I thought I'd start the day with a little prayer, please join me:
Our Breesus, who art in 'Nawlins, hollowed be thy name.
Thy Superbowl has come, it will be won, in Miami as it was in the Dome.
Give us this SuperBowl Sunday, our weekly win and give us touchdown passes;
But do not let others pass against us.
Lead us not into frustration, but deliver us the Super Bowl.
For thine is the MVP, the best of the NFC, and the glory of the Fleur De Lis,
Now and forever...Amen
The Pledge of Allegiance
I pledge allegiance to the Saints,
And to the Great City of New Orleans;
And to the Super Bowl,
For which we will win;
One city below sea level, under God,
With Mardi Gras and alcohol for all!!
Coal River Valley is an area in West Virginia that has been all over the news recently, even noted in President Obama's 'stop your fucking whining and pissing all over your own success and constituents so we can solve some of these fucking problems that are causing our entire nation to suffer so greatly you stupid bitches' speech to the Republicans on Friday. Many community members, environmentalists, and children's health advocates across the country are trying to stop mountaintop removal in this area.
It started as a fight to preserve the health and sustainability of the area led by concerned and brave community members, but has turned into a fight of dirty antiquated energy and corporate power vs a healthier and more promising future for all of us. I'm in the process of writing a longer post on Coal River Mountain, but I wanted to share with you one thing that happened lately.
A bunch of dirty hippies climbed up some trees and stopped the blasting of Coal River Mountain . . at least for a few days. Warning: It is very possible that you will be quite offended by these hippies on a personal level, but ending mountaintop removal benefits each one us and we should be thankful that these kids are putting themselves on the line to move us that much closer to the end of this disgusting and out of date practice.
There was this great article in the Washington Post the other day about EPA's current struggle of not pissing off the coal companies too badly and protecting the people and environment in the area. Some good lines in the articles are:
"Environmentalists are unhappy because they fear federal officials are losing their nerve to take on the powerful coal industry. The coal industry is unhappy because it thinks the administration is on the brink of giving in to the green crowd."
"People have chained themselves to mine equipment and shouted one another down. One scooted past state troopers to slap an environmentalist. The EPA finds itself in the middle of the most bitter in-your-face environmental fight in America today, facing an early test of its resolve and political skills. The agency appears certain to bear much of the weight of carrying out Obama's historic environmental agenda. "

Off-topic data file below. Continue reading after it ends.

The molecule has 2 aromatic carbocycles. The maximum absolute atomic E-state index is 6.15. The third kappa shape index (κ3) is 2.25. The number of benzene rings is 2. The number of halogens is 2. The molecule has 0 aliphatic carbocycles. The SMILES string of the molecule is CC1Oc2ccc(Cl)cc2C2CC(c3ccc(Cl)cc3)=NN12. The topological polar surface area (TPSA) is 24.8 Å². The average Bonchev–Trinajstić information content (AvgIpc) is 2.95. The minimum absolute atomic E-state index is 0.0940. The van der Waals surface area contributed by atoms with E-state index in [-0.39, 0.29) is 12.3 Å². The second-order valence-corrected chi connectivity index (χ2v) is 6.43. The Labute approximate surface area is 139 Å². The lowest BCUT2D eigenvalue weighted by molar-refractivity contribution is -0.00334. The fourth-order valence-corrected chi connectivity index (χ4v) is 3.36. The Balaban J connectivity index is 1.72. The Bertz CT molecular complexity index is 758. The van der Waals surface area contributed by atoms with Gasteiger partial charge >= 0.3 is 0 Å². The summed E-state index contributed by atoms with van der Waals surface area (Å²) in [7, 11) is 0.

"The latest sign of that fear came last Thursday, in an auditorium at the University of Charleston. A debate between a coal-company chief executive and environmentalist Robert F. Kennedy Jr., which attracted more than 1,000 people split between the two sides, had security reminiscent of a presidential visit or a prison rodeo.
Eight police officers were in the room, and two more with metal detectors guarded the door outside. No purses allowed. No backpacks. No weapons. Just to talk. "
"Mountaintop mining, also called "mountaintop removal," is an exclusively Appalachian practice, dating to the 1970s but having gained momentum in the past 20 years. To get at coal seams that are too thin or too close to the surface to reach by tunneling, miners use explosives and huge machinery to remove the peak above the coal."
A couple months ago, I talked to you about Marsh Fork Elementary School. It is located just a few hundred feet from a coal ash silo and if this large silo were to burst all 150 children and staff would have under 30 seconds to run to safety. The local board of education decided that after the many year fight from parents and environmentalists and children's health advocates that it would finally ask for money to build a new school. Massey Energy, the coal company that owns the silo, even said that it might help the community find a new, safer spot. And even a very conservative Senator, who always sides with the coal companies pleaded with Massey Energy to stop putting children in harms way.
As the Washington Post article says, West Virginia has become the frontline battleground for a new American way of life. One that believes we must have clean and safe energy to prosper while also holding high the safety and health of our fellow country men, women and children. The area is seeing violence and intimidation against those standing up for the ending of mountaintop removal, eerily similar to the deep south during the battle to end segregation. Unfortunately, it is a fight that it seems we must have in order to move forward in solving climate change and securing our own economy.
All the activists are in jail and are in need of support. Please help if you can.